Of course, it’s natural to want to assert your own identity and reject the influence of your parents when you reach a certain age, and my father and I had differences of taste and opinion on many things. My “punk rock” rebellion was fully embracing the most inaccessible fringes of the avant garde, but to his credit, my father was a trouper. He didn’t have much use for the Cecil Taylor, Wadada Leo Smith and Albert Ayler records I was consuming voraciously in my late teens and 20s, but when I described the concept behind the performance of John Zorn’s game piece “Cobra” I was going to, he was intrigued enough to want to tag along. I don’t know how much he enjoyed the show, but he appreciated the spirit and creativity of the music, and years later I still laugh to myself when I remember that my father attended a performance that featured a member of Slayer.

As I got older, I began to realize how deep my dad’s love of the music went. I discovered that in 1959, as the president of his local 20-30 Club chapter in Livermore, CA, he’d begun a dialog with Dave Brubeck and his manager that brought the jazz giant to Livermore for a benefit performance at the local high school. My high school. My dad the concert promoter – an interesting parallel to my future work. Last year, my father had one of the two remaining concert posters from that show framed, and he presented it to me. I wasn't aware they existed and his act of generosity rendered me speechless.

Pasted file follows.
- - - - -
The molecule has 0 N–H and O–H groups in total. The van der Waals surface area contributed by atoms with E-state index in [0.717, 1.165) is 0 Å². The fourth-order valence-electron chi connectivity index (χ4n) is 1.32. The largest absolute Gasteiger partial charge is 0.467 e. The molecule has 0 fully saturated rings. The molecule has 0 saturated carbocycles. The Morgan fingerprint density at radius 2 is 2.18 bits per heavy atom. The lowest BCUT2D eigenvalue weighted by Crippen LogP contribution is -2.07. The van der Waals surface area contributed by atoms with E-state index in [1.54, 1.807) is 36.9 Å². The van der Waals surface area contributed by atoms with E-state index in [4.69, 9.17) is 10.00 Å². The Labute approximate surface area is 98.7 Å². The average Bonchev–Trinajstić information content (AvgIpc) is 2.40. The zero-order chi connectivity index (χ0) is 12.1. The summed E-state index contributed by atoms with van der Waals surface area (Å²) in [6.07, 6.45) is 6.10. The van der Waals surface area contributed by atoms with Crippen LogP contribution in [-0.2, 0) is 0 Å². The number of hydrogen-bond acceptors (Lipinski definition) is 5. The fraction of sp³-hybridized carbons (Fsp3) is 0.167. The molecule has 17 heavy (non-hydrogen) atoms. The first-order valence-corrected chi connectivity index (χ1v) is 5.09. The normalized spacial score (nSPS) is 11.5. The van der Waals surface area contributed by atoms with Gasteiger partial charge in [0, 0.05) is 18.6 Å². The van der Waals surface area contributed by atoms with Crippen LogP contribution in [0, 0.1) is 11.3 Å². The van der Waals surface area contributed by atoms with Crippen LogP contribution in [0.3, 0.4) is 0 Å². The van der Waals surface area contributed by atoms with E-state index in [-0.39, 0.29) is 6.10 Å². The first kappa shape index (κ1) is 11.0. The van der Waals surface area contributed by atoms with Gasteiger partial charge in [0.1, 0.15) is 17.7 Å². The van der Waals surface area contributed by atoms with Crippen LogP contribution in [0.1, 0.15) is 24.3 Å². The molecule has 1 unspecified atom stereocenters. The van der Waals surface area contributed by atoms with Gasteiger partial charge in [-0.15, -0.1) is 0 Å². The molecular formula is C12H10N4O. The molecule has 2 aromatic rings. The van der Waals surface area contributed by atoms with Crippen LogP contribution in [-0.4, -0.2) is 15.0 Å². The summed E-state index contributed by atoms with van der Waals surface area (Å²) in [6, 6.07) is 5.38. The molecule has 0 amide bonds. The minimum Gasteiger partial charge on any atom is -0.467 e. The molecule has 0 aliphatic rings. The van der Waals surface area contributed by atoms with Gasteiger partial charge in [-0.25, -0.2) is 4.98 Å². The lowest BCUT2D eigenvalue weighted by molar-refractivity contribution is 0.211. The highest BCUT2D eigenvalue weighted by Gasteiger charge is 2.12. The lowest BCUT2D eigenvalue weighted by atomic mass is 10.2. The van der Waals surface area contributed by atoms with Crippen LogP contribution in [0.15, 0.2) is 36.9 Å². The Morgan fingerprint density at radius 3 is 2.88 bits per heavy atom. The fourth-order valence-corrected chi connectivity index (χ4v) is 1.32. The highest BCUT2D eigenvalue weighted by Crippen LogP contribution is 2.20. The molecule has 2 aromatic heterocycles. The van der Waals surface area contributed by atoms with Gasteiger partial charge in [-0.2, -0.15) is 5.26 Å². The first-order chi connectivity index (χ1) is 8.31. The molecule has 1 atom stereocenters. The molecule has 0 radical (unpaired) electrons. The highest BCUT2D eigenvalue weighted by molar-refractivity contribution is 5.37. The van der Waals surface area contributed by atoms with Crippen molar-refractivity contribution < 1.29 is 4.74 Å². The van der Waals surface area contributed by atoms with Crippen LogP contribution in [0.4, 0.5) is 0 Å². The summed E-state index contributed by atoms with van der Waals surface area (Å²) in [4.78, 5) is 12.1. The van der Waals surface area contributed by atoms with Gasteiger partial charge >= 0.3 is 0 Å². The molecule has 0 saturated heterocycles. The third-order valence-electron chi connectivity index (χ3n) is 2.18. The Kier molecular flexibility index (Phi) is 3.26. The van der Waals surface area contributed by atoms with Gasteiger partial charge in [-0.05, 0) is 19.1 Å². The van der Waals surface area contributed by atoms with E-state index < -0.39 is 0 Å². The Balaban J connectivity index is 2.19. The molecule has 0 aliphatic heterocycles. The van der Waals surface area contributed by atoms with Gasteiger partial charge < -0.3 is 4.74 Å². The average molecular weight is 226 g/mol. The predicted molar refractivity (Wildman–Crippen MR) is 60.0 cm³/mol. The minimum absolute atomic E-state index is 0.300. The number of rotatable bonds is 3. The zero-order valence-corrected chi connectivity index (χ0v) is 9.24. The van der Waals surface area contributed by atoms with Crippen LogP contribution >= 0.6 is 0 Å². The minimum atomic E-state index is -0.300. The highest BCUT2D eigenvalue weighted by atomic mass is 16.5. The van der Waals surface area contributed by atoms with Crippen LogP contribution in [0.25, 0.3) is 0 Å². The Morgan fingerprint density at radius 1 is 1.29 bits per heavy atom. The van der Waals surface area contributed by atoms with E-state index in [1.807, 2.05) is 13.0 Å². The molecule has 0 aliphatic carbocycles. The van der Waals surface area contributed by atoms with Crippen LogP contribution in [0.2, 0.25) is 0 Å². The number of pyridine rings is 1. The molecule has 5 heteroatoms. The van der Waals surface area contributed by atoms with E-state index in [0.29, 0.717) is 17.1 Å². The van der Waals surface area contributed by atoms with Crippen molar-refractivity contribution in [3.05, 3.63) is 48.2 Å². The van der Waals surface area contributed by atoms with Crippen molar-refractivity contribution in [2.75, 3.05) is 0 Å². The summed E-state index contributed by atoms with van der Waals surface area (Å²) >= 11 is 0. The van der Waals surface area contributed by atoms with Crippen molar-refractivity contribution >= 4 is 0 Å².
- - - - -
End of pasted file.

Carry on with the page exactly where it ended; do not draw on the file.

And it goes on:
I will greatly miss the pleasure of sharing new music with my dad, talking about my gigs, and going to concerts with him. That was where he seemed the happiest – it was like the troubles of the world disappeared and there was only the joy of experiencing those precious, fleeting moments of spontaneous creativity on a lighted stage. One of the things that made my dad most proud in his last years was the fact that the organization I worked for built a mecca for jazz on the West Coast. Not just anywhere in the world, but here in his hometown. A place he described as "the venue this music deserves to have." He told everyone he knew about the SFJAZZ Center, and he considered his visits some of the most special occasions he had in recent memory. We had planned for more, but sadly, it wasn't meant to be.

When it came time to plan my dad's memorial service, the only gift I could think to offer as a last tribute was the one he taught me to appreciate so deeply. So when my quartet played the Horace Silver tune “Peace,” which was my wish for what he hopefully found at the end of his life, I knew he would have enjoyed it. But he would have been more excited about the classic Dave Brubeck tune “In Your Own Sweet Way” that I chose to start the ceremony, and how we played it. Not quietly. Not reverently. Not apologetically. Not in the background. With gratitude, played loud. For the living.

– Rusty Aceves